Vaccine row with AstraZeneca escalates as EU grapples with delays

AstraZeneca had previously announced a cut in supplies to the EU in the first quarter

  
Vials with a sticker reading, "COVID-19 / Coronavirus vaccine / Injection only" and a medical syringe are seen in front of a displayed AstraZeneca logo in this illustration taken October 31, 2020.

Vials with a sticker reading, "COVID-19 / Coronavirus vaccine / Injection only" and a medical syringe are seen in front of a displayed AstraZeneca logo in this illustration taken October 31, 2020.

REUTERS/Dado Ruvic/Illustration

BRUSSELS - The European Union is asking AstraZeneca to publish the contract it signed with the bloc on COVID-19 vaccine supplies, an EU official said on Wednesday, as frustrations over delivery delays bubble to the surface.

Vaccine rollouts in the European Union have been slow compared with some other regions, especially former EU member Britain, exacerbated by AstraZeneca and Pfizer both announcing holdups in recent weeks.

The EU move follows an interview with newspapers on Tuesday in which AstraZeneca CEO Pascal Soriot said the EU contract was based on a best-effort clause and did not commit the company to a specific timetable for deliveries. 

AstraZeneca had previously announced a cut in supplies to the EU in the first quarter, which an EU official told Reuters last week amounted to a 60% reduction to 31 million doses caused by production issues at a factory in Belgium.

In a further sign of fraught relations, a second EU official said the company had pulled out of a meeting with the European Union scheduled for Wednesday.

Minutes later, Austrian Health Minister Rudolf Anschober said the meeting had been postponed to Thursday.

AstraZeneca initially declined to comment - but later said the meeting would take place on Wednesday as originally planned.

The EU contract with AstraZeneca is an advance purchase agreement for the supply of at least 300 million doses provided that the vaccine is approved as safe and effective.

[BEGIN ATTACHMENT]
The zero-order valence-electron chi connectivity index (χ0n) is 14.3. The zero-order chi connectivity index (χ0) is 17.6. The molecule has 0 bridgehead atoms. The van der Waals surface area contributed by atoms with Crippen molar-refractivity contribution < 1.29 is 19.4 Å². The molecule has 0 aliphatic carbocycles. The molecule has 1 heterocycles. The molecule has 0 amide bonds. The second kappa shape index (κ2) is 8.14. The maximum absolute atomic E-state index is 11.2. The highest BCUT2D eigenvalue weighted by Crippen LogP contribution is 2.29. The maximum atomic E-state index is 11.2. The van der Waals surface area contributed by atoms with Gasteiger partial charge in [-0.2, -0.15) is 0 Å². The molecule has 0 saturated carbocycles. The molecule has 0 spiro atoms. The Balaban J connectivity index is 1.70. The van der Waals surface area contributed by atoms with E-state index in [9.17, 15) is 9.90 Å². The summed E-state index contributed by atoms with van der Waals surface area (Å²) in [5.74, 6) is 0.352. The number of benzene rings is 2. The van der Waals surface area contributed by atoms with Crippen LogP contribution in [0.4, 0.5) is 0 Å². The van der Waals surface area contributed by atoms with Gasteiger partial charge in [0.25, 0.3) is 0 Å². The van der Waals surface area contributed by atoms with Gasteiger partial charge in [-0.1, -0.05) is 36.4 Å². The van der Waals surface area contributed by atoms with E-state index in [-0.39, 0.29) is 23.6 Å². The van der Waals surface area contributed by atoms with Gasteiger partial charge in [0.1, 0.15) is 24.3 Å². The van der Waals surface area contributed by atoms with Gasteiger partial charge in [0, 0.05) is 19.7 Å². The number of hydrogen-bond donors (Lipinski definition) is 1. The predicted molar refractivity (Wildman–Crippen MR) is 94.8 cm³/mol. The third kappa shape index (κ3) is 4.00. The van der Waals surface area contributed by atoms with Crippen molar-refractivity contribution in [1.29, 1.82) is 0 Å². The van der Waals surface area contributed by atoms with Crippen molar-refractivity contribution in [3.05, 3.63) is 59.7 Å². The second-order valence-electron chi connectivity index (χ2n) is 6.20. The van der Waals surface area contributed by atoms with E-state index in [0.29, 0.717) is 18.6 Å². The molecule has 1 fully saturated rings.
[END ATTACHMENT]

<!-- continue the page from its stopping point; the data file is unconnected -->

The EU official said on Wednesday that details revealed by Soriot on production capacity and best-effort clause were confidential.

The official added that the best-effort clause was standard in contracts with manufacturers of products that are in development.

"Best effort is a completely standard clause when you are signing a contract with a company for a product that does not yet exist," the official said. "Obviously you cannot put a completely legal obligation" under these conditions.

The official said however that best effort meant that the company had to show an "overall" effort to develop and deliver vaccines.

AstraZeneca said in a statement on Wednesday: "Each supply chain was developed with input and investment from specific countries or international organisations based on the supply agreements, including our agreement with the European Commission.

"As each supply chain has been set up to meet the needs of a specific agreement, the vaccine produced from any supply chain is dedicated to the relevant countries or regions and makes use of local manufacturing wherever possible."

Philanthropist Bill Gates, in an interview with Reuters, called the rollout of vaccines a "super hard allocation problem" that was putting pressure on global institutions, governments and drugmakers.

"Every politician is under pressure to go bid for their country to get further up in line," Gates said.

"...If you're a pharma company that didn't make a vaccine, you're not under pressure. But the ones who did make the vaccine - they are the ones being attacked," he said. "It's all very zero-sum."

(Reporting by Francesco Guarascio and Ludwig Burger; Additional reporting by Francois Murphy and Kate Kelland; Editing by Nick Macfie) ((Francesco.Guarascio@thomsonreuters.com; +32 2 287 68 17;))

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